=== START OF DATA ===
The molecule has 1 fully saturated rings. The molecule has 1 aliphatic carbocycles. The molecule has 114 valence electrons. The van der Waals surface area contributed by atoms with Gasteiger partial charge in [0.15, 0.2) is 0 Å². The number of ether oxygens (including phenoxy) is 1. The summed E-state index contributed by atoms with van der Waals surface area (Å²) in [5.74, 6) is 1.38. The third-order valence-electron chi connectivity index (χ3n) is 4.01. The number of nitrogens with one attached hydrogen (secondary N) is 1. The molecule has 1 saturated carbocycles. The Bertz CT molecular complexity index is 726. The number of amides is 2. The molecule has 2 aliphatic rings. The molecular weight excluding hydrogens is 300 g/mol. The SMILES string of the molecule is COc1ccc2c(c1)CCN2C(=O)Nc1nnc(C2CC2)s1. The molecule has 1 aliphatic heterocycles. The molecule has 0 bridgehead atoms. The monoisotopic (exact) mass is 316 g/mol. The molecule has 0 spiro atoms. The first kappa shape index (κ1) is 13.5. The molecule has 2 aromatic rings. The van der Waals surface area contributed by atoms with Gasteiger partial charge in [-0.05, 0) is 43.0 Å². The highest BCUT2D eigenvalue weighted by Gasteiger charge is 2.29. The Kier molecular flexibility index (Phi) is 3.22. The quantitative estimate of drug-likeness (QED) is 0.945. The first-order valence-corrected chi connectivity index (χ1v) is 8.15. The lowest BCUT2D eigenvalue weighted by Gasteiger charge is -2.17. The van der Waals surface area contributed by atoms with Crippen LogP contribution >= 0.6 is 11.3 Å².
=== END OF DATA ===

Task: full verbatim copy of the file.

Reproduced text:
The molecule has 1 fully saturated rings. The molecule has 1 aliphatic carbocycles. The molecule has 114 valence electrons. The van der Waals surface area contributed by atoms with Gasteiger partial charge in [0.15, 0.2) is 0 Å². The number of ether oxygens (including phenoxy) is 1. The summed E-state index contributed by atoms with van der Waals surface area (Å²) in [5.74, 6) is 1.38. The third-order valence-electron chi connectivity index (χ3n) is 4.01. The number of nitrogens with one attached hydrogen (secondary N) is 1. The molecule has 1 saturated carbocycles. The Bertz CT molecular complexity index is 726. The number of amides is 2. The molecule has 2 aliphatic rings. The molecular weight excluding hydrogens is 300 g/mol. The SMILES string of the molecule is COc1ccc2c(c1)CCN2C(=O)Nc1nnc(C2CC2)s1. The molecule has 1 aliphatic heterocycles. The molecule has 0 bridgehead atoms. The monoisotopic (exact) mass is 316 g/mol. The molecule has 0 spiro atoms. The first kappa shape index (κ1) is 13.5. The molecule has 2 aromatic rings. The van der Waals surface area contributed by atoms with Gasteiger partial charge in [-0.05, 0) is 43.0 Å². The highest BCUT2D eigenvalue weighted by Gasteiger charge is 2.29. The Kier molecular flexibility index (Phi) is 3.22. The quantitative estimate of drug-likeness (QED) is 0.945. The first-order valence-corrected chi connectivity index (χ1v) is 8.15. The lowest BCUT2D eigenvalue weighted by Gasteiger charge is -2.17. The van der Waals surface area contributed by atoms with Crippen LogP contribution >= 0.6 is 11.3 Å².